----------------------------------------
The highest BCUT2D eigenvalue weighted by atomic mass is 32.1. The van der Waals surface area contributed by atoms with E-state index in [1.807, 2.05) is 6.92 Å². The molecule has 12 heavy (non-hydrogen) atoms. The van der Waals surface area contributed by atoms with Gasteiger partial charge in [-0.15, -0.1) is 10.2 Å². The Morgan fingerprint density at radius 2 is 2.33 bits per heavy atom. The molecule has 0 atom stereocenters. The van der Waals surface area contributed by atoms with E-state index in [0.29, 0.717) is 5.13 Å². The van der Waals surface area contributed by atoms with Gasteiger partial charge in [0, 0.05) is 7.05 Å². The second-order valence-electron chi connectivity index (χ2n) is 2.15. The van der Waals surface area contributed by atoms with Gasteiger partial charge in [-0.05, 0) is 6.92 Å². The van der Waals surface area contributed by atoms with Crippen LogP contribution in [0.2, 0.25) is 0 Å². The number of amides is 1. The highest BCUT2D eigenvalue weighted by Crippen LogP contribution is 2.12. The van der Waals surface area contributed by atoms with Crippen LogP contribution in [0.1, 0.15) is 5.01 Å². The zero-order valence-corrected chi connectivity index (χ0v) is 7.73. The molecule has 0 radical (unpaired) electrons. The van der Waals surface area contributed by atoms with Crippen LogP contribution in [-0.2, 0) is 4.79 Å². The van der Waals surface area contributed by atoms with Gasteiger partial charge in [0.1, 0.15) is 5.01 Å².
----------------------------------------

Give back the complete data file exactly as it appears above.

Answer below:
The highest BCUT2D eigenvalue weighted by atomic mass is 32.1. The van der Waals surface area contributed by atoms with E-state index in [1.807, 2.05) is 6.92 Å². The molecule has 12 heavy (non-hydrogen) atoms. The van der Waals surface area contributed by atoms with Gasteiger partial charge in [-0.15, -0.1) is 10.2 Å². The Morgan fingerprint density at radius 2 is 2.33 bits per heavy atom. The molecule has 0 atom stereocenters. The van der Waals surface area contributed by atoms with E-state index in [0.29, 0.717) is 5.13 Å². The van der Waals surface area contributed by atoms with Gasteiger partial charge in [0, 0.05) is 7.05 Å². The second-order valence-electron chi connectivity index (χ2n) is 2.15. The van der Waals surface area contributed by atoms with Gasteiger partial charge in [-0.05, 0) is 6.92 Å². The van der Waals surface area contributed by atoms with Crippen LogP contribution in [0.2, 0.25) is 0 Å². The number of amides is 1. The highest BCUT2D eigenvalue weighted by Crippen LogP contribution is 2.12. The van der Waals surface area contributed by atoms with Crippen LogP contribution in [0.1, 0.15) is 5.01 Å². The zero-order valence-corrected chi connectivity index (χ0v) is 7.73. The molecule has 0 radical (unpaired) electrons. The van der Waals surface area contributed by atoms with Crippen LogP contribution in [-0.2, 0) is 4.79 Å². The van der Waals surface area contributed by atoms with Gasteiger partial charge in [0.1, 0.15) is 5.01 Å².